agricultural activity and involved a consortium of top flight U.S.
universities and consulting firms. Development Alternatives, Inc. (DAI),
Stanford University's Food Policy Research Institute, and the University
of Arizona worked with local and international counterparts to define










analytical agendas, conduct research, and produce policy briefs to aid key
decision makers. KMDP's results included less restrictive agricultural
policies, improved market information systems, and rehabilitated farm-to-
market roads. Even though KMDP was completed in 1996, according to
a 1997 study undertaken by Michigan State University, the more efficient
national maize and bean marketing system it helped produce gave Nairobi
consumers access to staple foods at lower costs.

By 1997, only one USDH agricultural officer and a reduced staff of FSNs
administered a $2 million annual program focused on strengthening and
increasing competition in Kenya's agricultural markets and increasing
non-traditional agricultural exports. The Mission was able to maintain
support for agriculture by integrating agricultural activities within a
broader private sector emphasis.

Although more limited, this USAID support has helped Kenya excel in
increasing horticultural exports at a rate of more than 10 percent annually
in recent years. Further, USAID's prior investments in seed development
and seed policy reforms have made Kenya both a regional model for
research and a source of improved seed varieties. USAID's continued
involvement in Kenyan agriculture also facilitated and buttressed the
country's emergence as a leader in regional trade and other initiatives.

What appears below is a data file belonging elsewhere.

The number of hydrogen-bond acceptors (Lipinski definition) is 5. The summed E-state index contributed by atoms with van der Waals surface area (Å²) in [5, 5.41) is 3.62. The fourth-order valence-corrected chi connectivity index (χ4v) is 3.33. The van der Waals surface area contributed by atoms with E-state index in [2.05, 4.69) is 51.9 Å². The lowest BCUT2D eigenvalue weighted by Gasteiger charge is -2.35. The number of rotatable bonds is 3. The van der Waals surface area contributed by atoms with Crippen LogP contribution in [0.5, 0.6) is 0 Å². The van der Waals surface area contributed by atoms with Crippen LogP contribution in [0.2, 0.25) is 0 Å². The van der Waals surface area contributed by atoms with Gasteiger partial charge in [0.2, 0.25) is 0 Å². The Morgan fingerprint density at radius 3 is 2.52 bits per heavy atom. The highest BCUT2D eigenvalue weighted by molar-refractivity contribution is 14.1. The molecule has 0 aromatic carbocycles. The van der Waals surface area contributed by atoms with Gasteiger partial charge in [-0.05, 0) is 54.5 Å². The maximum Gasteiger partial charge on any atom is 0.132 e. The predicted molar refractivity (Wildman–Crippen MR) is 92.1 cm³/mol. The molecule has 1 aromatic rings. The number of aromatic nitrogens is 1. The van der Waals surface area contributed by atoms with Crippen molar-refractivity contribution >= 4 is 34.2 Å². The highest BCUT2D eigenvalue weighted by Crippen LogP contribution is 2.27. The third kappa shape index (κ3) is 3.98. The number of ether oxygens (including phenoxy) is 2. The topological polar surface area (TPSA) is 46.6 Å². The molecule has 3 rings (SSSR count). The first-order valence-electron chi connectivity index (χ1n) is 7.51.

In the Asia and Near East Region, activities focused on agribusiness and policy
reforms continued in Egypt and, albeit at reduced levels, in the Philippines, Sri
Lanka, Nepal, Morocco and Bangladesh. Agriculture sector assistance to
Indonesia ended in 1997 with the reduction of economic growth funds available to
the Mission. Within a context of declining budget levels, the Morocco program's
evolution resembles that experienced by USAID/Kenya.

Morocco: In 1992, USAID/Morocco had four USDH agricultural
officers on staff and obligated about $10 million to an ongoing
agricultural program which emphasized dryland agricultural research,
agricultural planning, economics and statistics, and cereal marketing
reform. In addition, the Mission started major natural resources
management and agribusiness promotion activities. By 1997, the USAID
agricultural program in Morocco was managed by one USDH agricultural
officer investing less than $4 million annually on activities focused on
developing agricultural product markets, export diversification and
integrated water resources management.

One example demonstrates how the current agricultural portfolio benefits
from the relationships established in previous years and enables even
partially-funded programs to be successful. The University of Minnesota
(UM) has been a consistent partner in USAID/Morocco's programs and
has also adjusted its involvement as the Mission's program levels and
emphasis have changed. Building on a longstanding partnership dating
from the 1960s, UM and Morocco's Institut Agronomique et Veterinaire










(IAV) began implementing a program of support to agribusiness as part of
the USAID-funded Morocco Agribusiness Promotion Program (MAPP).